Abstract 15687: Early Repolarization and Implantable Cardioverter Defibrillator Events in Cardiac Arrest Survivors With Preserved Ejection Fraction Registry (CASPER)
Introduction: Early repolarization (ER) has been implicated as a rare primary arrhythmic disorder, and a more common cofactor is arrhythmia risk. Our objective was to determine if ER is associated with increased implantable cardioverter defibrillator (ICD) events in patients with unexplained cardiac arrest and their first degree relatives (FDR).
Methods: The cardiac arrest survivors with preserved ejection fraction registry (CASPER) is a national registry that systematically examines unexplained cardiac arrest probands and their FDR. The presence of ER was identified in serial ECGs. ER was defined as J-point elevation ≥ 0.1 mV above the isoelectric line in ≥ 2 contiguous inferior (II, III, avF) or lateral leads (I, avL, V4-V6), excluding V1-V3. ICD event rates, including appropriate ICD shocks and anti-tachycardia pacing (ATP) and mortality were assessed.
Results: One hundred and seventy-nine subjects from 13 Canadian sites were studied (age 46±17 years, 89 males). Overall, 99/104 (95%) probands and 6/75 (8%) FDR received an ICD. Eighty-eight probands and 3 FDR had at least one follow-up visit. After 4 ± 2 years of follow-up, 15 probands had appropriate ICD shock (17%), 13 had ATP (15%) and 22 had either (25%). A total of 566 ECGs were analyzed for ER (3 ± 2 ECGs/subject). Twenty-nine of the 88 probands had ER (33%), and 6 had appropriate ICD shock (21%), 5 had ATP (17%) and 9 had either (31%). For those who had ER, Cox regression demonstrated trends towards a higher risk of first ICD shock or ATP (HR=1.9, 95% CI 0.76-4.73, p=0.17), first ICD shock (HR =2.1, 95% CI 0.81-5.17, p=0.13) and first ATP (HR=1.6, 95% CI 0.49-5.32, p=0.42). ATP was seen in 1 FDR and none had ICD shock. For those who had an ICD event and ER, a diagnosis was obtained in 5/9 patients: ER syndrome in 1, long QT syndrome in 3 and mitral annular ventricular tachycardia in 1. The remaining 4 had idiopathic ventricular fibrillation. One proband died after 3.2 years of follow-up with a confirmed diagnosis of sarcoidosis without ER.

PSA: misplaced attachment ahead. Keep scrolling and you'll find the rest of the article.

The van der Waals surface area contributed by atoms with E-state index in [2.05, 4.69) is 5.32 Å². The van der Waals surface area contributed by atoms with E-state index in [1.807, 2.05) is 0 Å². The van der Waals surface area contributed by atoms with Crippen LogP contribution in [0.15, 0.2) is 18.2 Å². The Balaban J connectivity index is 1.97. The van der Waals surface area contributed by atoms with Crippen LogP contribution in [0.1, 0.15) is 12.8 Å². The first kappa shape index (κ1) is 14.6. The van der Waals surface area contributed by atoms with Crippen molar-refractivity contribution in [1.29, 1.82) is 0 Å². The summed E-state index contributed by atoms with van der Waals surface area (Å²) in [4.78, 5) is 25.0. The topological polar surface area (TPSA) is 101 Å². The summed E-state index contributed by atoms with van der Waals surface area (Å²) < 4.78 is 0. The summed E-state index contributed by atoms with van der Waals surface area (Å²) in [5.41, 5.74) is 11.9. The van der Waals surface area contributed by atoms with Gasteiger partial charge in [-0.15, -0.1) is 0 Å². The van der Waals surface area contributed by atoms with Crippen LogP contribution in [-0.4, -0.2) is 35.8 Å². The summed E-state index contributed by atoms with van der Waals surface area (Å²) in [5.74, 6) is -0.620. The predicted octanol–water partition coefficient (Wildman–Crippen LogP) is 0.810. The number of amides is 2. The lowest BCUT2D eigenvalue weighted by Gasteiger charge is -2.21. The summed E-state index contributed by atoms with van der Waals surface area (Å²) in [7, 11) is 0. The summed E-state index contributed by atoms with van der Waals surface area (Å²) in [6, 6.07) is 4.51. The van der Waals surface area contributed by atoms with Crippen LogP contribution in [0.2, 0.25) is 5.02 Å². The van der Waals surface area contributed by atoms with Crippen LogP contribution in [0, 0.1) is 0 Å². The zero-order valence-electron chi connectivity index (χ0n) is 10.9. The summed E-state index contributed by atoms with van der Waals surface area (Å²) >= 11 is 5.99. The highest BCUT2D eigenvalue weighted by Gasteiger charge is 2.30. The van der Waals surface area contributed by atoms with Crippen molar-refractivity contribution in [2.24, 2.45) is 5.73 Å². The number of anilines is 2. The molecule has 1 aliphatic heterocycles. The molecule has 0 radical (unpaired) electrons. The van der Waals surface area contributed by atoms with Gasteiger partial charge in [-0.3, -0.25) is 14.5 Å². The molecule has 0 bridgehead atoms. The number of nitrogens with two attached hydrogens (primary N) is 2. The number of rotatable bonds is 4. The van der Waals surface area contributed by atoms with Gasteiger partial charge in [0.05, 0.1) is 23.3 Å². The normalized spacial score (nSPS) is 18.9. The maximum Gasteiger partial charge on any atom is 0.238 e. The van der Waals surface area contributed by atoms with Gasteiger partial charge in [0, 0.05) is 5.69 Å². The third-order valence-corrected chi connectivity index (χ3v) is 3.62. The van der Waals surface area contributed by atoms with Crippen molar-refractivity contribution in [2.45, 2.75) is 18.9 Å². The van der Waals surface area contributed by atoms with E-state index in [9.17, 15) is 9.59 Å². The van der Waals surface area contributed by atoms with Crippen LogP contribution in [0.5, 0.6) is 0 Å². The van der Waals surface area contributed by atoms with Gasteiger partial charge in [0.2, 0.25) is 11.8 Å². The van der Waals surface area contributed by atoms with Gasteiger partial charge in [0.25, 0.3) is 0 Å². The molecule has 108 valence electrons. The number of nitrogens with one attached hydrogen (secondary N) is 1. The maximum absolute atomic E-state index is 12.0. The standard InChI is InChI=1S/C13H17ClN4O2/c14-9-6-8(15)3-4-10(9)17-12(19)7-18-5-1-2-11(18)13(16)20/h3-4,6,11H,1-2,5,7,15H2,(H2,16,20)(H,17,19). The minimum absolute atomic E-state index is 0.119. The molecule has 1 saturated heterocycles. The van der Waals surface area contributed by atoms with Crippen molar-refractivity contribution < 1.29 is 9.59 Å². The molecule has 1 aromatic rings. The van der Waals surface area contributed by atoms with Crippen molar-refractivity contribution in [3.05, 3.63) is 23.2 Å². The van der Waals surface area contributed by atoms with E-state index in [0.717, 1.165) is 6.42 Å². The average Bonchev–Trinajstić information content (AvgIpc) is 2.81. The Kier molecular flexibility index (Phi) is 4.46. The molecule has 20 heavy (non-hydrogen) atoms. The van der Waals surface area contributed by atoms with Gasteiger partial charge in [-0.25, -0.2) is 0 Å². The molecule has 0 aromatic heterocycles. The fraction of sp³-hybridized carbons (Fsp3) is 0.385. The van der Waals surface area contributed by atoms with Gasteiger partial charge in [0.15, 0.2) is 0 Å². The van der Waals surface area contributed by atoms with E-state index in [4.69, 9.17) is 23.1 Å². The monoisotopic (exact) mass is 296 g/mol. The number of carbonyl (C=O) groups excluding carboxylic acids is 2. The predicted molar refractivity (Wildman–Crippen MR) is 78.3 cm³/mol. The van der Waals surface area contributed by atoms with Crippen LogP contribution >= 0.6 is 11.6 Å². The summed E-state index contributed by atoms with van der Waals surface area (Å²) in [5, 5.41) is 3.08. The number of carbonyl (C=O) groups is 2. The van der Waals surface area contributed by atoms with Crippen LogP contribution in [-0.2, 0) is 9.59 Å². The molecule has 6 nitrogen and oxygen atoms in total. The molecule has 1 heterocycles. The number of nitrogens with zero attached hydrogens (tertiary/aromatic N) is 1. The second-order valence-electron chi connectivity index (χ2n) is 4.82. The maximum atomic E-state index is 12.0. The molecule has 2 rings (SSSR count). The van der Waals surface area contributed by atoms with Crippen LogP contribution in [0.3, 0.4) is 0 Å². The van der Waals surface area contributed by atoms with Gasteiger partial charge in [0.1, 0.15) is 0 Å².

Conclusion: ER may be associated with a higher risk of recurrent ICD events in apparently unexplained cardiac arrest patients, especially if the underlying etiology is presumed electrical rather than structural.
Author Disclosures: P.P. So: None. B. Gerull: None. P. Angaran: None. C. Steinberg: None. A. Herman: None. J. Champagne: None. S. Sanatani: None. S. Chakrabarti: None. J.S. Healey: None. V.S. Chauhan: None. D.H. Birnie: None. R. Yee: None. G.J. Klein: None. M.T. Bennett: None. R. Leather: None. M.H. Gollob: None. C.S. Simpson: None. M. Talajic: None. M. Gardner: None. A.D. Krahn: None.
- © 2015 by American Heart Association, Inc.